Have You Ever Imagined Having Dinner in a Cemetery?

Posted by Rachel McIntee on Feb 16, 2017 9:30:00 AM

Have you ever imagined having dinner in a cemetery?

 This idea sounded crazy to me the first time I heard it until I learned a little more about Dine with the Departed and had a chance to experience it for myself.

 Dine with the Departed is a fundraiser hosted by the Osceola County Historical Society to help raise money to continue their mission. The event is designed to educate the public on the history of Kissimmee’s Rose Hill Cemetery and the influential people who now reside there.

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Topics: Fundraisers, History, Osceola County History, Dine with the Departed, Rose Hill Cemetery

Thomas C. Callahan

Posted by Anza Bast on Feb 15, 2017 9:30:00 AM

April 15, 1904 is shown as the birthdate of Thomas Carroll Callahan on his headstone.  He was the son of Mr. and Mrs. Frank Callahan and was born in McCormick, South Carolina.  Idella Thomas became his wife on June 24, 1930, in Hillsborough County, Florida.  The same year, he joined the First Baptist Church of Lakeland, Florida.  City directories and census records show the couple living in Lakeland, Polk County, Florida where T.C., as he came to be known, worked as a janitor, grocer, and yardman. 

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Topics: Osceola County History, Thomas C. Callahan, Black History Month

Martha Jane "Bandanna Mammy" Jones

Posted by Anza Bast on Feb 10, 2017 9:30:00 AM

Christened Martha Jane on the day of her birth in 1819/1820 on the Carter Plantation in Virginia. Little is known of her life until she left Richmond, Virginia in 1839, bound for Florida with a shipload of slaves.  She was a servant for the wealthy, nursed the sick, and was sold over and over, finally gaining her freedom.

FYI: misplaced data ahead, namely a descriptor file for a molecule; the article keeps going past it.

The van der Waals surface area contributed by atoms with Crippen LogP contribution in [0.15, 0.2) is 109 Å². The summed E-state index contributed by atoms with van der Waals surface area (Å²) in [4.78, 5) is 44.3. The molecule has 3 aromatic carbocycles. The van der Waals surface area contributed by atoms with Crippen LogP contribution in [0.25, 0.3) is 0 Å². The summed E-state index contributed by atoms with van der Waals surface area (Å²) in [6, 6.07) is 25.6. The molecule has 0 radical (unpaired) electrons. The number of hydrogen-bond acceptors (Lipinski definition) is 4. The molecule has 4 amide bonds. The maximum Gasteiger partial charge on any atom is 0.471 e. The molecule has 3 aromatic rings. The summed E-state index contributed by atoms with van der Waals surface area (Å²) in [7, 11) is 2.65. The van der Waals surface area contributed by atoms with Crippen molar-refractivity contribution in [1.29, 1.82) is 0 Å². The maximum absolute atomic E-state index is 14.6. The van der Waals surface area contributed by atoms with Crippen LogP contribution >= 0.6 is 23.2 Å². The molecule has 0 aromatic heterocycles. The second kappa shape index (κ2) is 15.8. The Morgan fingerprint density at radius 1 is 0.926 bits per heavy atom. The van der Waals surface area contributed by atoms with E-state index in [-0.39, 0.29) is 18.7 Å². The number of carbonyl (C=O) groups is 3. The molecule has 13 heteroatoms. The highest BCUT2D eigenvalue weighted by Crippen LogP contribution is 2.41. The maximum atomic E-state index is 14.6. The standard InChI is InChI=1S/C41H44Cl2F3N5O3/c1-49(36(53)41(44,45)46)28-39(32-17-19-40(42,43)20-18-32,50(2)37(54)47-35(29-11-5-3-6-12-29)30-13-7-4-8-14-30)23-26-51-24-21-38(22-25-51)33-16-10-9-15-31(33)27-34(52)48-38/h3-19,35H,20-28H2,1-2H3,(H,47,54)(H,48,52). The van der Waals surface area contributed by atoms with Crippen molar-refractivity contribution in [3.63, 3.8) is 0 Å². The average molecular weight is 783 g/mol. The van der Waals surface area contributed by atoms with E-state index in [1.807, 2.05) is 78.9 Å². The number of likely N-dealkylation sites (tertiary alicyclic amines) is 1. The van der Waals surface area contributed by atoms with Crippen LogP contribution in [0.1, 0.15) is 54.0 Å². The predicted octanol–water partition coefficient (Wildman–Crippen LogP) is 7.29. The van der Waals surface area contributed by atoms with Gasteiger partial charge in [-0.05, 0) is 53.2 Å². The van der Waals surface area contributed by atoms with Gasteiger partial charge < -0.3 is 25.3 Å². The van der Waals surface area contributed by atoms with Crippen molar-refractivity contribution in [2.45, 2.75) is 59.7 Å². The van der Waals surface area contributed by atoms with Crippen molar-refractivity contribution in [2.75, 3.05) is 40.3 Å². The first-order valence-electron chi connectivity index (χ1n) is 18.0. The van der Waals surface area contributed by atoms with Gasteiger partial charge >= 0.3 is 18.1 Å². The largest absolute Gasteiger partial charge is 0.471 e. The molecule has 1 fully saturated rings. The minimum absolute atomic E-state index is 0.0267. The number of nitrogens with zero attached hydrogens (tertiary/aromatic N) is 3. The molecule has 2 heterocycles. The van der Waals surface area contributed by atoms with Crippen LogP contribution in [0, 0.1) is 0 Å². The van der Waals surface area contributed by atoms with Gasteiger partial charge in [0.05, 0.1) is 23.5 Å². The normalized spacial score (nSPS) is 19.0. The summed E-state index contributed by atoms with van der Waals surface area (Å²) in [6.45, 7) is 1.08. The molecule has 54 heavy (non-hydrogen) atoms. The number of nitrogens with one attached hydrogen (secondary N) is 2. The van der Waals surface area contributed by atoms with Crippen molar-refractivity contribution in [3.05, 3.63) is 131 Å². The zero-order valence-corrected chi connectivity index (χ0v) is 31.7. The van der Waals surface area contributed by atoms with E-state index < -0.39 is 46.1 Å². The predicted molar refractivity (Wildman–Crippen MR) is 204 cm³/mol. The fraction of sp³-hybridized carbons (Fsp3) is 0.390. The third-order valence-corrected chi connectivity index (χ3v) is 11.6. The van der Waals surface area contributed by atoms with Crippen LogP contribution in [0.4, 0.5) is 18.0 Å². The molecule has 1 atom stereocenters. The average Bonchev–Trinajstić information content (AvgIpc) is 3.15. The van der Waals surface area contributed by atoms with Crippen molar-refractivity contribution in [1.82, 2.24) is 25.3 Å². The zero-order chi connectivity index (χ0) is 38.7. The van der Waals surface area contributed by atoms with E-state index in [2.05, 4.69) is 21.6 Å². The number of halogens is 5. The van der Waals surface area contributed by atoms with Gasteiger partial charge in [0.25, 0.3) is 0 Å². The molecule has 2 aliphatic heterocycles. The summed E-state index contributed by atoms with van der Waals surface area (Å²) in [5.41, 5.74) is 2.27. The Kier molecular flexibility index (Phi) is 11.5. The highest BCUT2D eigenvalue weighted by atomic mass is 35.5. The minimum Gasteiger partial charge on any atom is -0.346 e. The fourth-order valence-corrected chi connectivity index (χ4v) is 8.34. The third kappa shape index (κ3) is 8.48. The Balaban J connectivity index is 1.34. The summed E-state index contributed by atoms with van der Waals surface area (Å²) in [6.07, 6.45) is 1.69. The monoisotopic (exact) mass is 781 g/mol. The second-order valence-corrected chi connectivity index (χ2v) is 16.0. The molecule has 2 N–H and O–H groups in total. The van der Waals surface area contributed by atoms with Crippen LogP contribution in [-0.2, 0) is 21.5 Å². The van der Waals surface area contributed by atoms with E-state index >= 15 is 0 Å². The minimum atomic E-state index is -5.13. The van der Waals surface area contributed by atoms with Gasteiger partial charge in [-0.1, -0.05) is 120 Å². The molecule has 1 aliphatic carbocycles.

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Topics: History, Osceola County History, Martha Jane Jones, Black History Month

Scipio Lesesne

Posted by Anza Bast on Feb 9, 2017 9:30:56 AM

The Lesesne name was prominent in South Carolina during the days of plantations and slavery. During slave uprisings in Charleston, many white families left for Barbados, taking loyal slaves with them. Descendants of Scipio Lesesne believe this is how he came to be born in Barbados on December 26, 1859.

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Topics: Osceola County History, Scipio Lesesne, Black History Month

Kissimmee Train Wreck of 1911

Posted by Anza Bast on Jan 30, 2017 9:30:00 AM

The December 1, 1911 “Kissimmee Valley Gazette” reported “One of the most frightful wrecks of a passenger train ever known in this section occurred last night just as train No. 85 of the Atlantic Coast Line was entering the city limits, although no one was seriously injured except Mr. L.C. Royal, the baggage master, who was badly crushed from falling trunks.”

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Topics: History, Osceola County History, Rail Transportation

About this Blog

The Osceola County Historical Society is focused on preserving Osceola County’s rich, cultural history while sharing it with others. This blog is perfect for just that. 

Remember, here you can find information on:

  • Osceola County History
  • Pioneer Families
  • Events at the Welcome Center and History Museum
  • Much, much more!